11. The Three Wives; or, Woman Morally and Religiously Superior to Man. By John Reid Miles, Author of a Dictionary of Scripture Geography, the Lives of Watts and Drew, a Continuation of the History of England, &c. Fcap. 8vo. pp. 212. Liverpool: Howell, 1847.

12. The Christian Philosopher; or, the Connection of Science and Philosophy with Religion. Illustrated with Engravings. By Thomas Dick, LL.D., Author of Philolosophy of Religion, &c. Vol. I. A new edition, revised, corrected, and greatly enlarged. 12mo. pp. 314. Glasgow: Collins.



No. LXXVII.-JULY 1847.

ART. I.-1. Bedæ Venerabilis Opera quae supersunt omnia. 12

vols. 8vo. 1844. 2. Bedæ Historia Ecclesiastica Gentis Anglorum, cum Opusculis

quibusdam. Oxford, 1846. 3. Glimpses of the Dark Ages from the fifth to the twelfth century.

Tract Society. London, 1846.

This we

A late writer remarks that out of every thousand of the human race, there will be always one born for thought. admit with this qualification, that in estimating this proportion you must not take each generation singly, but several ages at once, for you will find times when even this apparently moderate calculation is too high and others again when it is much too low. One generation is crowded with thinkers, the next perhaps is nearly destitute. Men of such powers can hardly fail to distinguish themselves in some department of life, even in spite of discouragement and opposition. The rest of the thousand, composing the inferior and average minds of the age, will only be led forward in thought and study by advantageous and encouraging circumstances; and hence, in a barbarous age, when there are no inducements to literary effort, these men pass through life undistinguished, and posterity forgets their names. Yet in a more advanced age they might have been its ornament if not its boast; and thus we may easily see how, though, in an age like the present, there may appear to be a galaxy of genius, there may really be few entitled to the name.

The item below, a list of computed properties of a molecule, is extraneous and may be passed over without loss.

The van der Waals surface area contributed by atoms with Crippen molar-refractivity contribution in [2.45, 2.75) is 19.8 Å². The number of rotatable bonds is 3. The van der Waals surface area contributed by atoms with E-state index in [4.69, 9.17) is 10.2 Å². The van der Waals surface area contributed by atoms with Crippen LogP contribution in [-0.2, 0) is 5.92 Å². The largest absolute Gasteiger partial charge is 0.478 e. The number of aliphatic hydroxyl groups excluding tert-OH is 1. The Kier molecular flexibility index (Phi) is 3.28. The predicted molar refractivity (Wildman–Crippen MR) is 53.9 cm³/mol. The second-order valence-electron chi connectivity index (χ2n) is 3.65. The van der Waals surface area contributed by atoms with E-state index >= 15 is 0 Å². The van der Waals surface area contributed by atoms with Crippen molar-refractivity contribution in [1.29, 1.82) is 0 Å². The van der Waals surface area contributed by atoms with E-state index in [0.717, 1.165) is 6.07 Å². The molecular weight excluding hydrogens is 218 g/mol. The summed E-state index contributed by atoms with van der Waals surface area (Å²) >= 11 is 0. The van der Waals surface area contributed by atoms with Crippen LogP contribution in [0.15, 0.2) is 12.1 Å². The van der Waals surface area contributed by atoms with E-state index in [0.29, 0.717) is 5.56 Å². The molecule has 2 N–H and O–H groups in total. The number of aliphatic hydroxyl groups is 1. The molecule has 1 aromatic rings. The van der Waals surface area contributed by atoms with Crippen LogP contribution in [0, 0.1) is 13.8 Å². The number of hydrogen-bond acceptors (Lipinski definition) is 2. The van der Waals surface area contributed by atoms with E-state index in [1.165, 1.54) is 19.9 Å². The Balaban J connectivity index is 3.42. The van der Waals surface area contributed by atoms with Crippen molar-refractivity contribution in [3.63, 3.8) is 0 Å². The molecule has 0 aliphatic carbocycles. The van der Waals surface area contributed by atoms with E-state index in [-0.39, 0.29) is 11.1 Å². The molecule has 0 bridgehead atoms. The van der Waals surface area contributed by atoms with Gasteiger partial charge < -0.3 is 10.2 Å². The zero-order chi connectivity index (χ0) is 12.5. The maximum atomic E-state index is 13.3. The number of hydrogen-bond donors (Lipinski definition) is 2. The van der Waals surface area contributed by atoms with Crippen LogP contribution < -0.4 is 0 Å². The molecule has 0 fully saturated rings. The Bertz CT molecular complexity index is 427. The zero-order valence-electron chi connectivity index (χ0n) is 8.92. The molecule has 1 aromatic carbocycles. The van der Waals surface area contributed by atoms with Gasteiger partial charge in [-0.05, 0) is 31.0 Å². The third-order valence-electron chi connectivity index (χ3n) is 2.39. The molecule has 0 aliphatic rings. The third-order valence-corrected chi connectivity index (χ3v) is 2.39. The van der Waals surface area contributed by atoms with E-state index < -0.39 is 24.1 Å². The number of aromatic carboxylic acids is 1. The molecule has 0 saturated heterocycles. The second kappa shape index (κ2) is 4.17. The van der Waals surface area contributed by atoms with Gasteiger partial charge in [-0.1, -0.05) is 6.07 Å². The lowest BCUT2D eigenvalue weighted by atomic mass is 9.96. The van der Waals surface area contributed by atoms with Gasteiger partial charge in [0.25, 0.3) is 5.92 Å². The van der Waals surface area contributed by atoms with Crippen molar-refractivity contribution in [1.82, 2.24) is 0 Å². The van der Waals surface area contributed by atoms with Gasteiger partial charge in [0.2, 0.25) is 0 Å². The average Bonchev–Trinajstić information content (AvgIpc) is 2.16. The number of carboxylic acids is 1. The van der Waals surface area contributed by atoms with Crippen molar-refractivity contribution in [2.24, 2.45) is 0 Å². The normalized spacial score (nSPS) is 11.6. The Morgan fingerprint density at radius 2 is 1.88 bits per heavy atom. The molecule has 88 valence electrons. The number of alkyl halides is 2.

We would hardly venture to affirm that he whose life and character we are to consider, can be reckoned as the one among a thousand of his age, in respect of high genius. He stands forth no doubt as the prodigy of his time, but it was more in respect of his immense learning and marvellous industry than for natural



gifts. True, one that lived as he lived, that studied as he stu-' died, that laboured as he laboured, was not of common powers, but a review of his writings will convince us that neither has he a claim to be ranked among those whose amazing genius awes and humbles us. We estimate genius from the general history of mankind, i.e. without regard to local and contemporaneous circumstances, and therefore we say that he has had many superiors; but we estimate the learning of a man from the state of knowledge in the age when he lived, and here we may justly say that Bede has had no superiors. He accumulated the whole mass of learning that the world in his day possessed. In science, in philosophy, in literature, in theology, his researches were equally extensive and laborious. An old author (William of Malmsbury) tells us that it is much easier to admire him in thought than do him justice in expression. And after lauding his piety and learning, he laments the loss of his industry and talents for following ages, observing that upon his death “all true knowledge of history went to the grave with him, and men becoming more indolent every day, all spirit of study and of industry was quite extinct from the island."